Tuesday, November 20, 2007

Our Choice on Iran

Joshua Muravchik, at USA Today, makes the case for a final confrontation with Iran over its nuclear development program:

Our choice is stark. Accept Iran with an atom bomb or cripple its nuclear program by force. Nothing else will stop Tehran.

States rarely get talked out of instruments of power, especially not fanatic ones. China and Russia will veto sanctions that might really bite, but those would not work anyway. Neither India nor Pakistan abandoned their bombs in response to sanctions. The ouster of Iran's hard-liners might change things, but under President Mahmoud Ahmadinejad and Supreme Leader Ali Khamanei, extremists seem more firmly entrenched than a decade ago.

The dangers an Iranian bomb would present are intolerable. Iran is the pre-eminent sponsor of terrorism. Iranian weapons are responsible for a large share of U.S. casualties in Iraq. Our forces in Afghanistan have intercepted Iranian arms shipments to the Taliban. Argentina has indicted Iranian officials for blowing up a Buenos Aires Jewish center. Palestinian President Mahmoud Abbas has said Tehran was behind Hamas' armed takeover of Gaza. Iran provides haven to fugitive leaders of al-Qaeda. The list goes on.

A nuclear attack by terrorists would be almost impossible to deter. Against whom would we threaten retaliation?

Iran also might launch a nuclear missile at Israel, which Ahmadinejad wants "wiped off the map." Israel could strike back, but so what? Akbar Hashemi Rafsanjani boasted "the use of an atomic bomb against Israel would totally destroy Israel, while (the same) against the Islamic world would only cause damage." And he's the "moderate" alternative to Ahmadinejad.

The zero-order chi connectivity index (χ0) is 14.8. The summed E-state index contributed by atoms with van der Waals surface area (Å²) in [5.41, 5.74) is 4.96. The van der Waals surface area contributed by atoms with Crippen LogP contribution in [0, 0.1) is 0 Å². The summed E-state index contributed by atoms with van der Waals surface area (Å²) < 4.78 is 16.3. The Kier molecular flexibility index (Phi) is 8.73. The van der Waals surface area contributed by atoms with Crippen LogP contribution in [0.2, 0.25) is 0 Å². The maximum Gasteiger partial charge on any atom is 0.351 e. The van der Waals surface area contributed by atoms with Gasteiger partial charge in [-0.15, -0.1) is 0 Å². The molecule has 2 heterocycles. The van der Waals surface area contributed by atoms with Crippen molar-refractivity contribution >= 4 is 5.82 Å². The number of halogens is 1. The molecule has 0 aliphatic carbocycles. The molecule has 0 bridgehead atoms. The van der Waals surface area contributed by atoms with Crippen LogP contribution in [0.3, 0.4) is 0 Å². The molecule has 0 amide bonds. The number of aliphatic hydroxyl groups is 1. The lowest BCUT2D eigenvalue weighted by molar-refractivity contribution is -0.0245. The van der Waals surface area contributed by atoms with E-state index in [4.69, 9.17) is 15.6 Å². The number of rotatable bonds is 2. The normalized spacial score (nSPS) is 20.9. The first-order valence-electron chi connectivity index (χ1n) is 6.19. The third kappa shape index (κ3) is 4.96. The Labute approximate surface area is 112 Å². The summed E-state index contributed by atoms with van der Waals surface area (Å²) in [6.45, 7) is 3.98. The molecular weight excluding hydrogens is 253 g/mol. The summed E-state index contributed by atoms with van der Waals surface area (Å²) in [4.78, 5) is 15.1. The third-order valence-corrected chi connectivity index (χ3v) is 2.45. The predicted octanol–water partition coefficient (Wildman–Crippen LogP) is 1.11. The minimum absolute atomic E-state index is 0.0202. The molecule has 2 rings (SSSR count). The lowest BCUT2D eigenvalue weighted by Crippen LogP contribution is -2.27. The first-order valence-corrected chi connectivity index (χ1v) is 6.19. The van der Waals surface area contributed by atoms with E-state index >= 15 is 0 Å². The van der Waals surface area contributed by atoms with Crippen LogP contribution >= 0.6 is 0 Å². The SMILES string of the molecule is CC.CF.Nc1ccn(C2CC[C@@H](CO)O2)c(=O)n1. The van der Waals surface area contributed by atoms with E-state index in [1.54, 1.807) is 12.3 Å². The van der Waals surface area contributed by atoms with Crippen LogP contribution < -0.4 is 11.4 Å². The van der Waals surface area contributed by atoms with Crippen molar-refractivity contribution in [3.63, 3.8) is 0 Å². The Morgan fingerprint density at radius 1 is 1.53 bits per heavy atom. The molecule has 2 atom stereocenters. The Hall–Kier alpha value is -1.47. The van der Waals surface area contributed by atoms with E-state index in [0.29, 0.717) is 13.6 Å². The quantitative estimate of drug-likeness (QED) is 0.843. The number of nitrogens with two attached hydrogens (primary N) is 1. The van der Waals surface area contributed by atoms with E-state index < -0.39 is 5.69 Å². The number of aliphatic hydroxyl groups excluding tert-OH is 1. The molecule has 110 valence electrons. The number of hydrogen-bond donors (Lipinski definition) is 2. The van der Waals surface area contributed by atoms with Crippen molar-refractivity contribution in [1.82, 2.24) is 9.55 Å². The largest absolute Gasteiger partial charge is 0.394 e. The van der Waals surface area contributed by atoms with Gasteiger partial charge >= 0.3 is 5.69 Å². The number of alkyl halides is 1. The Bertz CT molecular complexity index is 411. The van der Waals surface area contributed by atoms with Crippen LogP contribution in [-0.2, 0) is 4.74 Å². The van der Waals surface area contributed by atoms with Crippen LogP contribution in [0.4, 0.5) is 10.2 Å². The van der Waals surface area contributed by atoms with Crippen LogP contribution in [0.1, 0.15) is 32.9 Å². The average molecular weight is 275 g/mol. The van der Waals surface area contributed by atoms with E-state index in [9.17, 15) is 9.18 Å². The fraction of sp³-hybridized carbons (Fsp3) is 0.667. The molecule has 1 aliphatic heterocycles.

Even without initiating an attack on us or an ally, Tehran would use its nuke as an umbrella over its drive to dominate the Middle East and beyond. Like Lenin and Hitler, Admadinejad has a grand vision. "Thanks to the blood of the martyrs, a new Islamic revolution ... will soon reach the entire world," he crows. Bolstered by nukes, Iran's aggressive ambitions would not be stopped without a big war.

Only strikes against Iran's nuclear facilities can forestall these terrible scenarios. This would not require a "declaration of war," an antiquated concept that has not been employed since World War II and rarely before. We would send no troops, conquer no land. Rather, we would act in pre-emptive self-defense.

At stake are supreme issues of national safety. The president alone, as Alexander Hamilton said, is positioned to operate with "decision, activity, secrecy, and dispatch." Of course, Congress can block presidential action, but in this case, most members will be satisfied to stand clear and let the president do what must be done.
For more on the Iranian threat, see John Bolton's recent argument, Targeted Force Only Option Left on Iran." See also Time's, "10 Questions For John Bolton."